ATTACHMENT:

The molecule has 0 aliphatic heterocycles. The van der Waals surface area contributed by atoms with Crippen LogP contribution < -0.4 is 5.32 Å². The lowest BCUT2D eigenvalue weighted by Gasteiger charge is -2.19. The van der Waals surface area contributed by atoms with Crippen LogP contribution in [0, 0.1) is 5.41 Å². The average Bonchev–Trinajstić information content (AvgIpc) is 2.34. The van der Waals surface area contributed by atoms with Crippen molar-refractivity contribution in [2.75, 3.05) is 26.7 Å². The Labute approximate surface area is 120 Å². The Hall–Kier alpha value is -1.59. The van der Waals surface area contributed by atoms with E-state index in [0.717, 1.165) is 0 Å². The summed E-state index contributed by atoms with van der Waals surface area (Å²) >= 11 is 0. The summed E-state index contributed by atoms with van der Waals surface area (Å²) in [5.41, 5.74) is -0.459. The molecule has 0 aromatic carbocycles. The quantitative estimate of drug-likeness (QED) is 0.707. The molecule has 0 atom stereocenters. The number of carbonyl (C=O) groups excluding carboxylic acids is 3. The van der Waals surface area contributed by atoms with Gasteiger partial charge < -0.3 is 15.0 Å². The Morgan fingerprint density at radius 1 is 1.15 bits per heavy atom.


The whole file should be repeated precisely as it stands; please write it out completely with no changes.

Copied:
The molecule has 0 aliphatic heterocycles. The van der Waals surface area contributed by atoms with Crippen LogP contribution < -0.4 is 5.32 Å². The lowest BCUT2D eigenvalue weighted by Gasteiger charge is -2.19. The van der Waals surface area contributed by atoms with Crippen LogP contribution in [0, 0.1) is 5.41 Å². The average Bonchev–Trinajstić information content (AvgIpc) is 2.34. The van der Waals surface area contributed by atoms with Crippen molar-refractivity contribution in [2.75, 3.05) is 26.7 Å². The Labute approximate surface area is 120 Å². The Hall–Kier alpha value is -1.59. The van der Waals surface area contributed by atoms with E-state index in [0.717, 1.165) is 0 Å². The summed E-state index contributed by atoms with van der Waals surface area (Å²) >= 11 is 0. The summed E-state index contributed by atoms with van der Waals surface area (Å²) in [5.41, 5.74) is -0.459. The molecule has 0 aromatic carbocycles. The quantitative estimate of drug-likeness (QED) is 0.707. The molecule has 0 atom stereocenters. The number of carbonyl (C=O) groups excluding carboxylic acids is 3. The van der Waals surface area contributed by atoms with Gasteiger partial charge < -0.3 is 15.0 Å². The Morgan fingerprint density at radius 1 is 1.15 bits per heavy atom.